Coming home from meditation with my friends, I turned up the music and sang down the highway.  The ego is a stubborn little cuss.  Mine can be paranoid and hysterical if the mood is right.  Anything can offend it, and it defends itself with teeth and claws.  But, like a mediocre poker player, it has a tell—that hot itch of indignation.  When I feel that under my skin, I know it’s time to back up and look again.

I’m glad for that signal, and I’m glad I know what to do with it.

Thanks, Ego-Girl.  Keep raging.



Do Superheroes Get PTSD?


Several Teesha stamps on this card

One of the items on my IPR Bucket List is to attend a Teesha Moore art retreat.  I found Teesha years ago when I first started using rubber stamps.  Hers were grungy, and weird, and everything I loved.  As you can see from the link, she makes bizarre-o collages and art journals, and held Artfest annually near her home in Issaquah, Washington.

First she quit making rubber stamps (boo!), then she quit offering the retreats.  I never had the funds to get out there anyway, but I always hoped—you know—someday.  So, she stayed on my list, because weirder things have happened (like me going to London last year).

Yesterday, she sent an email to announce that Artfest had risen from the dead and would I like to register?  Boom!  Done!  Later, as I scrolled through the information about Artfest, I realized some Cosmic Convergence or Synchronicity Faerie worked unseen in the ethers, because the theme of the retreat is:

Calling All Superheroes to Unite

As Teesha says on her website:

It is my intention that by the end of Artfest Rising, we will all be flying out of there with our capes flapping in the wind and our confident faces to the skies from our newfound understanding of ourselves, our powers and our place in this world….not to mention an amazing super-sized journal packed full of the coolest artwork around!

What feels even more serendipitous is that I’ve been contemplating my super powers recently.  I know most people don’t consider mental illness a super power, but take my Clark Kent glasses for a moment and have a look-see. dark knight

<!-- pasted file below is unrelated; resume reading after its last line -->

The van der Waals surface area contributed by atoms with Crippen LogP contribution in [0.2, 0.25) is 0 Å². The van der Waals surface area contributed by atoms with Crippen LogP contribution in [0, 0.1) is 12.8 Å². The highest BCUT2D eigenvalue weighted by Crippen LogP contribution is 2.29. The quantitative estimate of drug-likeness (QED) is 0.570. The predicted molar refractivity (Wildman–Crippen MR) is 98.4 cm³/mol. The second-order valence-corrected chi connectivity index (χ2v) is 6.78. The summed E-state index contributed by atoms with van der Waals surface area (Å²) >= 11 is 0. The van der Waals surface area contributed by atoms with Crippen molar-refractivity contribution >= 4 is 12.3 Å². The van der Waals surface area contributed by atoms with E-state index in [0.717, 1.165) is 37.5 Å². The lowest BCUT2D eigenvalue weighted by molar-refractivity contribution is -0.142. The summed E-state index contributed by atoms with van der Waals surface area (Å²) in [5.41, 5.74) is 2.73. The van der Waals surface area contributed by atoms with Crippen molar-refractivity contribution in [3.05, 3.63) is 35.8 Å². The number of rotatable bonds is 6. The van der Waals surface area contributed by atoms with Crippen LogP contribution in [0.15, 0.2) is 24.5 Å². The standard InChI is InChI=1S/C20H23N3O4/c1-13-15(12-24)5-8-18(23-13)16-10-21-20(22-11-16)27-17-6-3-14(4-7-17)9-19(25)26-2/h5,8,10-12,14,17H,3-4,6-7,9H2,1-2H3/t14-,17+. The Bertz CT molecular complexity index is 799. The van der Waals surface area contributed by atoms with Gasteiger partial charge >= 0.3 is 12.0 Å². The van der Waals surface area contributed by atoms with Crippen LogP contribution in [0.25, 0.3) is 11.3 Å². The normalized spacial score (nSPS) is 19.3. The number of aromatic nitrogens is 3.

There’s Bipolar Disorder, a cross between The Dark Knight and The Human Torch.  This is Human-Torchthe veteran, the Bad-Ass, the muscle. Fatale

Then, there’s Binge Eating Disorder.  She’s been around a long time, but never identified, never given her full cred in the super power department—sort of like Fatale, one of the Dark X-Men.  Deceptively evil—strong as the horse she’s usually eating. mistique

But the super power that’s come out to play recently is one I know little about.  She’s a Mistique, a chameleon, blending into her surroundings for the sneak attack.  This, of course, is Post Traumatic Stress Disorder.  She’s played me for a while now, posing as memory, setting trip wires that jettison me into past trauma with anxiety and flashbacks.  I’m not used to thinking of her as part of the Superhero Pantheon, but this girl’s got game.

These three (four, really—Bipolar could never be content with one aspect) might seem like a hinderance, a handicap, but look again at their power.  They’ve protected me, kept me safe.  Sure, there’s a price.  And the bill never gets settled.  But the more I learn about them, their origin stories, their special abilities, the more I can see their beauty.  I’m making room for them, inviting them in instead of locking them out.  It’s a tentative truce, but we’re making progress.

I can’t wait to take them all to Artfest next spring to see what happens.

We’re on an Adventure.


Aches to FeelOriginally one of the Four Humours in ancient medical practice, the word melancholia comes from the Greek for “black bile.”  Someone with a melancholic temperament presented as despondent, quiet, analytical and serious.

Whole eras could be melancholic (The Dark Ages).  Movements in music, literature and philosophy grew around it—Germany’s Strum und Drang, William Blake’s art and poetry, Edgar Allen Poe in general.

Later, melancholia became synonymous with major clinical depression, but went out of fashion as a medical term.

My personal experience of melancholia contains a wistful element—a hole that can’t be filled, an undefined longing.  There’s a nostalgic flavor to it, an almost remembering.  It’s that feeling of waking out of a dream right before an answer is given, before arriving at the destination, before the consummating kiss.  Something very important slips through my fingers, only I can’t remember what it was.  I miss someone terribly, but I don’t know who.